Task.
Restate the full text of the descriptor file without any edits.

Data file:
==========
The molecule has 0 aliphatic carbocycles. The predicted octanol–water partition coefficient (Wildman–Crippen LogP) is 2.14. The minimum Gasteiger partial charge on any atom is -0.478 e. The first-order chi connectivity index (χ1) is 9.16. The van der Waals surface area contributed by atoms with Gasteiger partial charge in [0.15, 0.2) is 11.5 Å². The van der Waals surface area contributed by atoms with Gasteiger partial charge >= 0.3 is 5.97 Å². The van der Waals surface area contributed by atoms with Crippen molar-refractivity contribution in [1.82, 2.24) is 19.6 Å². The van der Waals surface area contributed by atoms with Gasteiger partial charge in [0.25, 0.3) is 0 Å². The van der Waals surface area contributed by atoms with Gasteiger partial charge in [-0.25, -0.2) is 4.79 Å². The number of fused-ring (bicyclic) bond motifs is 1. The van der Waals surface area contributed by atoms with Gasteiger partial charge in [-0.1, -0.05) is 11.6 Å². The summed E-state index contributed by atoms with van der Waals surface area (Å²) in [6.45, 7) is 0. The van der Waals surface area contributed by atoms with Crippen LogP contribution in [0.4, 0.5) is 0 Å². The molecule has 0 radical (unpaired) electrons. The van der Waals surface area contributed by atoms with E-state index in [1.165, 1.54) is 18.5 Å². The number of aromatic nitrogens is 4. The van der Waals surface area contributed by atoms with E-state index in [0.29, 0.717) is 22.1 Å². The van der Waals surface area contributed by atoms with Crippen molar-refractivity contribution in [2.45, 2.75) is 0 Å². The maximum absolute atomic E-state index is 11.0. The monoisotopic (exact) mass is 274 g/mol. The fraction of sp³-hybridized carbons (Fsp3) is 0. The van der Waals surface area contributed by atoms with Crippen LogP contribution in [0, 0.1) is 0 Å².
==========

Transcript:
The molecule has 0 aliphatic carbocycles. The predicted octanol–water partition coefficient (Wildman–Crippen LogP) is 2.14. The minimum Gasteiger partial charge on any atom is -0.478 e. The first-order chi connectivity index (χ1) is 9.16. The van der Waals surface area contributed by atoms with Gasteiger partial charge in [0.15, 0.2) is 11.5 Å². The van der Waals surface area contributed by atoms with Gasteiger partial charge >= 0.3 is 5.97 Å². The van der Waals surface area contributed by atoms with Crippen molar-refractivity contribution in [1.82, 2.24) is 19.6 Å². The van der Waals surface area contributed by atoms with Gasteiger partial charge in [0.25, 0.3) is 0 Å². The van der Waals surface area contributed by atoms with Gasteiger partial charge in [-0.25, -0.2) is 4.79 Å². The number of fused-ring (bicyclic) bond motifs is 1. The van der Waals surface area contributed by atoms with Gasteiger partial charge in [-0.1, -0.05) is 11.6 Å². The summed E-state index contributed by atoms with van der Waals surface area (Å²) in [6.45, 7) is 0. The van der Waals surface area contributed by atoms with Crippen LogP contribution in [0.4, 0.5) is 0 Å². The molecule has 0 radical (unpaired) electrons. The van der Waals surface area contributed by atoms with E-state index in [1.165, 1.54) is 18.5 Å². The number of aromatic nitrogens is 4. The van der Waals surface area contributed by atoms with E-state index in [0.29, 0.717) is 22.1 Å². The van der Waals surface area contributed by atoms with Crippen molar-refractivity contribution in [2.45, 2.75) is 0 Å². The maximum absolute atomic E-state index is 11.0. The monoisotopic (exact) mass is 274 g/mol. The fraction of sp³-hybridized carbons (Fsp3) is 0. The van der Waals surface area contributed by atoms with Crippen LogP contribution in [0, 0.1) is 0 Å².